Ruins, archaeological and historical, present a special category of monuments that ensue as a result of natural wear and tear, abrupt natural catastrophes, use, abandonment or intentional destruction. They represent extreme cases of monumentality because they can accept no other use but their ruinous state of existence.
Ruins as physical remains present materiality, as lacunae suggest their original completion, while as mediators between form and content are subjects to theory and philosophy of preservation. Additionally, as leftovers of edifices subjected to destructive forces, they embed respective monuments as a whole and the act of their destruction alike. As a result, ruins are not passive remains but active cultural agents that transverse their status of remaining parts of a lost whole and accrue an identity of their own as ruins; they become monuments qua ruins and not just ruins of monuments.
Ruins refer not only to all archaeological sites in terms of materiality but as a conceptual category they refer to all monuments as remaining there to remind. So, are ruins living entities or dead corpses? And in both cases, are they cultural assets or cultural agents?
If dead, assets or agents, what kind of cultural symbolism can they attain and do attain? Could then preservation be assimilated to a cult of what is bygone? Are ruinous landscapes cemeteries of the past?
If alive, what kind of life they partake to and in what sense? How could their life be best enhanced and managed so that to accommodate change and follow the cultural dynamics they partake to?
Historically ruins have been appreciated either as fragmented parts conveying the whole they once belonged to, inviting thus the beholder to complete the image by comprehending the whole out of part of it in the Classical tradition; as fragments celebrating –or mourning – the bygone and forever lost unity in the romantic tradition or even as figural curiosities in the picturesque tradition. Appreciation of ruins has throughout history been demonstrated even as a cult of artificial ruins.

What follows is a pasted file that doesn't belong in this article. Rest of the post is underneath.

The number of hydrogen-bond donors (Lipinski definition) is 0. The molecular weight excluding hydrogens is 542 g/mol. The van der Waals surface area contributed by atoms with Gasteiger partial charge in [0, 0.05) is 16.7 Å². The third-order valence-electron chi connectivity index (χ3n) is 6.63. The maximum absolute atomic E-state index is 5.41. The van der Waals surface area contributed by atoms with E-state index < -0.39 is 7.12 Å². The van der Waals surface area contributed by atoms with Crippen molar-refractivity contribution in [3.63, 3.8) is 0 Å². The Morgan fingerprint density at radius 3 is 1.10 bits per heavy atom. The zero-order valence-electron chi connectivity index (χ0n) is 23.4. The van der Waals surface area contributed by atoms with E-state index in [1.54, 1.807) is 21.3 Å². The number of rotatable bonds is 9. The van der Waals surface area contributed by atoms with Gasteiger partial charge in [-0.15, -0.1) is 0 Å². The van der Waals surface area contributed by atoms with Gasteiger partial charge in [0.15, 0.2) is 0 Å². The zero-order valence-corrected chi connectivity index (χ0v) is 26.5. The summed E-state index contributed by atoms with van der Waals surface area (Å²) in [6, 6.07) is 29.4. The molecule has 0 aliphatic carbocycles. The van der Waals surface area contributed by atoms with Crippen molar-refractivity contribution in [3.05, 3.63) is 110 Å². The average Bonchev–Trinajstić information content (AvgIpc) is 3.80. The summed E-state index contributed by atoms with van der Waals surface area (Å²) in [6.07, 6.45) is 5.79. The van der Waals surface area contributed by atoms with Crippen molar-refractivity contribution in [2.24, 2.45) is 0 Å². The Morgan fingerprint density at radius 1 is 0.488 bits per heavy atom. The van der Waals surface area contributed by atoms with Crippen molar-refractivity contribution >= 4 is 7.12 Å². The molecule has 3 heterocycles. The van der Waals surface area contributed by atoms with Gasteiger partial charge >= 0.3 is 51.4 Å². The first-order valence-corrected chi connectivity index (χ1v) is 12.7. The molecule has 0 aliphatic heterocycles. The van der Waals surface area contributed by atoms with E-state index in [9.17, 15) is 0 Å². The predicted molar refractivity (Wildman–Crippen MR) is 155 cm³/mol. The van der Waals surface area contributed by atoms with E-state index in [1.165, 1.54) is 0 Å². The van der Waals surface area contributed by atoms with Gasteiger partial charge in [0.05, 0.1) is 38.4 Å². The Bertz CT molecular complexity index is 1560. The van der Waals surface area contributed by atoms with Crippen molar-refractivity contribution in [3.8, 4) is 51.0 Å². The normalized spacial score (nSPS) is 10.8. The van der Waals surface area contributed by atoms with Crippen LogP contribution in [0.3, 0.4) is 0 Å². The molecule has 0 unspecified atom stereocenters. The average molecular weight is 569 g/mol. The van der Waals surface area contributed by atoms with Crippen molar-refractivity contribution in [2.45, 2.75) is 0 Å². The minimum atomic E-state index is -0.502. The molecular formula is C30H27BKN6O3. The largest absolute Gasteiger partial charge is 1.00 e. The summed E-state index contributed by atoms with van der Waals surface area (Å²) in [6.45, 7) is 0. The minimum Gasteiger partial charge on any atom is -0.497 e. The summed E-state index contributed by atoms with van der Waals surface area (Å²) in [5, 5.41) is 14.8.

Despite the great influence they exert to audiences of all kinds and the fact that they represent all archaeological places almost by definition and other edifices of all historic periods, there has been hardly any debate in recent decades. Discussions in historic preservation have been polarized between total anastylosis and reconstruction to stabilization in arbitrarily selected ruinous situations without establishing a valid theoretical framework to guide everyday practice.
The 4th HMO HerMa International Conference on Heritage Management which took place on the 22-4 September 2017 in Eleusis, managed to contribute to this so far missing debate by reconsidering ruins in their material existence as physical remains, in their suggestiveness as lacunae and mainly in their theoretical and philosophical potential to inform heritage management of all kinds at all scales, from museum objects to historical buildings, archaeological sites, historic centers and historical landscapes.
The following issues were the ones that the conference was evolved around:
Vassilis GANIATSAS / email@example.com / https://www.arch.ntua.gr/en/node/134
Full Professor of ‘Architectural Syntheses & Theory of Architectural Design’ and Director of the Architectural Morphology Lab-School of Architecture- National Technical University of Athens (NTUA). Educated in Classics, Philosophy and Architecture (Dipl.-M. Arch 1982, National Technical University of Athens / Ph.D. 1987, University of Edinburgh).
Researches/publishes/teaches Philosophy, Theory, Methodology and Studio of architectural and Urban design (through Phenomenology, Hermeneutics and Ontology) & Theory, Philosophy and architectural/urban design for Cultural/Natural Heritage Conservation and HUL Historic Urban Landscape, in 20 research programmes and over 100 publications.
His Architectural/Urban Design projects have been awarded with 17 prizes in National/European Competitions, the 2010 EUROPA NOSTRA Medal for Architectural Preservation. Twice nominated for the European Union/Mies van der Rohe prize (2015,2017).
Invited Professor in many schools of architecture in Europe, US and Japan.
Expert member of the International Scientific Committees ‘THEOPHIL-Theory and Philosophy of Conservation’ and ‘ICIP – Interpretation and Presentation of Monuments’ and member of the board/teaching staff of MA – Heritage Management (Univ. of Kent / AUEB).
His book ‘Creative Conservation of Heritage Values’ is forthcoming by Francis &Taylor.